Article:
BraveHearts, the leading equine-assisted services program for military veterans in the nation, marked the end of Suicide Awareness Month with its annual “Trail to Zero” horse trek through Manhattan on Sept. 30.
Alongside the mounted units of the NYPD, Park Police, and State Police, 13 BraveHearts veterans on horseback stepped off at 102nd Street and Central Park for the 20-mile journey aimed to raise awareness about veteran mental health and end veteran suicide.
According to the United States Department of Veterans Affairs, about 20 veterans and active service members die each day by suicide, and the trek’s 20-mile distance represents the lives lost.
Equine therapy has proven to be a powerful and successful treatment for PTSD in a fairly short time, and BraveHearts, a not-for-profit organization based in Illinois, provides free services for military veterans and Gold Star families. Programs include therapeutic horseback riding, hippo-therapy, and non-equine outpatient services in speech-language pathology, physical therapy, and occupational therapy.
Veterans see increased self-esteem and reduced PTSD symptoms, depression, anxiety, and suicidal thoughts, according to Meggan Hill-McQueeny, president and chief operating officer of BraveHearts.
“Traditional approaches to mental health may not always yield the desired results, so we want to reach veterans who are grappling with mental health challenges and show them there are alternative approaches that may be able to offer the solution they’ve been seeking,” Hill-McQueeny said.
The New York City trek was the third “Trail to Zero” ride in the U.S. this year, and last June BraveHearts went on its first international “Trail to Zero” ride in Normandy, France.
Hill-McQueeny has been part of every “Trail to Zero” event since its inception and also went to Normandy.
“[Normandy] was so amazing. And we were so blessed to be around such wonderful people who hosted us,” Hill-McQueeny said. “We were able to meet new friends. We rode with veterans from both France and England who joined us in our mission.”
Shorty Ogden-Moles joined the U.S. Army three days after 9/11 and served until 2003 after Ogden-Moles returned from Afghanistan.
Ogden-Moles has been with BraveHearts for two years and said that equine therapy had given her confidence and freedom.
“It has made me so much more aware of how I am and teaches me to check in with myself because I can lie to everybody else, including myself, but the horses won’t let me lie,” Ogden-Moles said. “[The horses] tell you exactly what you’re feeling. Two years ago, I wouldn’t be sitting out here on a horse in the middle of Times Square doing this. I would be scared to death about it.”
Besides the benefits of horse therapy, BraveHearts also gives its veterans a sense of belonging and camaraderie again.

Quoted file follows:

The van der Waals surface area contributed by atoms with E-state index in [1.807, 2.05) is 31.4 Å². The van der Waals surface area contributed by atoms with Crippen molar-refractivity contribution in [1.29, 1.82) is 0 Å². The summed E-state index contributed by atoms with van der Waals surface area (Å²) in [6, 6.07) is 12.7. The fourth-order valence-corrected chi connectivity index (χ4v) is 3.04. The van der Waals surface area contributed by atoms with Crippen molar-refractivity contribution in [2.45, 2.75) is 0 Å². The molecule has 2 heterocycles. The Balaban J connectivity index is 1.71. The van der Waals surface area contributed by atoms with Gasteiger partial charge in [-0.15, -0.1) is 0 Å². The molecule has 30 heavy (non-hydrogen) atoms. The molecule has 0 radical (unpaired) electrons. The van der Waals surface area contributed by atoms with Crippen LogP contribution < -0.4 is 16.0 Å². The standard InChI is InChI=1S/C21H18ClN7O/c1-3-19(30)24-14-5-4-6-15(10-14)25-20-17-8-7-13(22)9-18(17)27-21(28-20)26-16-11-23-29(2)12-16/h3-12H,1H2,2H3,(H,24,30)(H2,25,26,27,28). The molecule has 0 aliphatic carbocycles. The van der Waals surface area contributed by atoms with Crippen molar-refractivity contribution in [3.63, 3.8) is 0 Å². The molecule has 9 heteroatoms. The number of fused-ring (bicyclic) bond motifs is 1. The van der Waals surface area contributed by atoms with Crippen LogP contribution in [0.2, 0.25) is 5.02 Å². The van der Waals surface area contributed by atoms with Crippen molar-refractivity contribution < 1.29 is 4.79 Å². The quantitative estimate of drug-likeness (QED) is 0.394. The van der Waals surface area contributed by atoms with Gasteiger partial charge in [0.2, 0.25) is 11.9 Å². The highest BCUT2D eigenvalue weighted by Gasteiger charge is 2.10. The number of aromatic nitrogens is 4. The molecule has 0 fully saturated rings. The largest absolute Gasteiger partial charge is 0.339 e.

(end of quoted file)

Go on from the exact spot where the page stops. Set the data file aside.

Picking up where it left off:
Amanda Bethards served in the U.S. Navy from 2003-2008. She has been with BraveHearts since 2017 and became a full-time volunteer coordinator two years ago. Bethards said that the “camaraderie was huge.”
“You find a family,” Bethards said. “In the military, everyone is really close, and it doesn’t matter who’s next to you. That’s family. When you get out, you don’t have that.”
Horse therapy helped Bethards, a PATH Intl. certified therapeutic riding instructor, cope with her anxiety.
“These horses help keep me present,” Bethards said. “And in the moment, I can’t be thinking about 20 other things that are on my mind when I’m working with them. Otherwise, it doesn’t work. They have to trust me, and I have to trust them.”
Bethards shared that 489 volunteers contributed over 23,000 hours to the organization in 2022.
“We have two farms that make up BraveHearts,” Bethards explained. “We’ve got one farm that does therapeutic riding and hippotherapy. I usually need about 160 volunteer slots filled for one week’s worth of work. We run six days a week. Our other farm primarily does our veteran services. Not as many volunteers for that just because the idea is to promote independence.”
Former Marine Joe Mastanduno is a member of the Warrior Ranch Foundation, based in Calverton on Long Island. He joined the trail on foot, carrying a flag with the names of 13 veterans who took their lives.
Horse therapy has taught Mastanduno to control his emotions.
“Once I got around the horses, it made me have to let go of my emotions a little bit more. I really had to think about what I was doing instead of just acting,” Mastanduno said. “And you know, this animal is a lot bigger than I am. So you got to really be on point and paying attention and it just really it gives you something to focus on.”
Pit stops along the way included a photo op at Trump Tower and Times Square, a moment of silence at the World Trade Center, and refueling breaks for horses and riders at FDNY Squad 18 in Greenwich Village and FDNY Ladder 24/Engine 1 in Midtown Manhattan, where firefighters and New Yorkers had a chance to interact with the veterans and their horses and learn more about BraveHearts’ mission to bring veteran suicide to zero.
The horse caravan also stopped at Roberto Dutesco’s photo exhibit “Wild Horses of Sable Island” in Soho. Dutesco is famous for his photographs of wild horses living on Sable Island off the coast of Nova Scotia.
Dutesco was “touched, honored, and inspired” that BraveHearts stopped by his gallery to view his work.
“I have never imagined that the wild horses of Sable would be in the presence of BraveHearts,” Dutesco said. “I have never imagined [sic] all these incredible horses from the police force are going to be here. So it’s a synergy that I guess the universe wants it so.”